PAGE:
First, on 27 February Mexican federal police authorities said members of the FARC are suspected of being involved in the fast-growing kidnapping industry in that country.
Second, on 2 March Bogota’s RCN radio reported that nine of the FARC’s top 31 leaders, including 7 members of the FARC’s highest-level Secretariat, currently are hiding in Venezuela, including Rodrigo Londoño (aka “Timoleón Jiménez”), Luciano Marín (”Iván Márquez”), Emilio Cabrera Díaz (”Bertulio”), Marcelino Trujillo (”Martín Villa”), Orley Jurado Palomino (”Hermes Aguilera”), Abelardo Caicedo (”Solis Almeida”), Rodrigo Granda (”Ricardo”), Jesús Santrich and Luis Alberto Albán (”Marco León Calarcá”).
Third, Colombian armed forces commander General Freddy Padilla de Leon said on 2 March that the FARC’s command/control systems have collapsed following the death in March 2008 of Luis Édgar Devia aka Raúl Reyes. The FARC, he said, are “defeated politically, isolated, they don’t have any support from Colombia society, which rejects them. International polls (of Colombians) show the FARC does not have even 1% support. Internationally (the FARC) have been declared terrorists… There is enormous corruption in the interior of the FARC. There is no command and control…a few years ago they had jungle palaces with swimming pools, (but) today they’re in caves like rats.”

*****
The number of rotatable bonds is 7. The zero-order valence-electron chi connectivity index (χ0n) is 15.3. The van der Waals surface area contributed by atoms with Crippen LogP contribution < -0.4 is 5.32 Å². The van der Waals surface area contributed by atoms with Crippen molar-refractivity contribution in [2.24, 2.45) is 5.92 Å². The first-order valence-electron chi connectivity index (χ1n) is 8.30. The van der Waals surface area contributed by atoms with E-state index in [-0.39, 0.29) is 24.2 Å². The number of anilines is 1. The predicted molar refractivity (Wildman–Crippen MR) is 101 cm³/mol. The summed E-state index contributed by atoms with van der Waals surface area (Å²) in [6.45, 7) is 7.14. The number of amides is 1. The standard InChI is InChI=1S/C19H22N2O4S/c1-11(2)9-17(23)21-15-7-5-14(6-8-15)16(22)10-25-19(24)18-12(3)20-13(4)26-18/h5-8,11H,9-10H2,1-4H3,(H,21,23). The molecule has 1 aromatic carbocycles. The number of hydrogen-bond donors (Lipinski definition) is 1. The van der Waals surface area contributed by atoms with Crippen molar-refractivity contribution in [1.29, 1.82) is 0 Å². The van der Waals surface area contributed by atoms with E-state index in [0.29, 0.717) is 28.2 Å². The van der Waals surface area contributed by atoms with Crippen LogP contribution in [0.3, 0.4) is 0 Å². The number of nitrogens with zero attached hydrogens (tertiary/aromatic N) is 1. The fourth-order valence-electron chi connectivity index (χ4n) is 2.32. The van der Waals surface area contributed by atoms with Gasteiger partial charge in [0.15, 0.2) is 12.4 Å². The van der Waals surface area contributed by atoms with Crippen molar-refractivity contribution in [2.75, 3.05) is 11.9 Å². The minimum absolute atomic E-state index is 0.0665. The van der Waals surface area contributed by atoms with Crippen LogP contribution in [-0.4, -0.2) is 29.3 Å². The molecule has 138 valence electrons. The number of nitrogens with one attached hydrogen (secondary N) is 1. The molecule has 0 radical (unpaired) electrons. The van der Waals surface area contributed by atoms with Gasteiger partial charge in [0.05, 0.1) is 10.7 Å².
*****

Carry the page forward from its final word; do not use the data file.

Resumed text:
If Colombia’s military and political intelligence services know that nine of the FARC’s top leaders are hiding in Venezuela, it’s certain that the Chavez regime’s military and political intelligence entities also know exactly where these militants are located in Venezuela.
It’s also certain that the nine FARC leaders, and their personal security details, have false identities complete with legally issued Venezuelan identity and citizenship papers provided by the Chavez regime.
Historically, it’s a fact that almost everywhere in Latin America that the FARC has a longtime presence, its operatives in those countries (Paraguay, Mexico, Ecuador) eventually are implicated directly in kidnappings.
But this doesn’t mean the FARC (or ELN) were, in fact, responsible for Garcia Velutini’s abduction.
There are many lethal Venezuelans with longtime associations both to the Chavez regime, and to militant-criminal-military-police elements, capable of executing a sophisticated kidnapping operation for political reasons.
One of these individuals has been Interior & Justice Minister twice. Another is a longtime black ops specialist for Chavez with a folkloric nickname (Guasipati) which belies his reputation for ferocity.
What advantage is there to the Chavez regime in, say, encouraging actions like this?
It creates fear, confusion, chaos, instability in some groups the Chavez regime has targeted for eradication/expropriation.
It sends a terrifying message that anyone, anywhere, anytime can be snatched and disappeared in seconds.
It confirms that the government allows – even supports – criminal groups like La Piedrita, the Tupamaros, the Alexis Vive Commando and Lina Ron’s thug bikers, yet simultaneously fails completely to protect the populace from being preyed upon.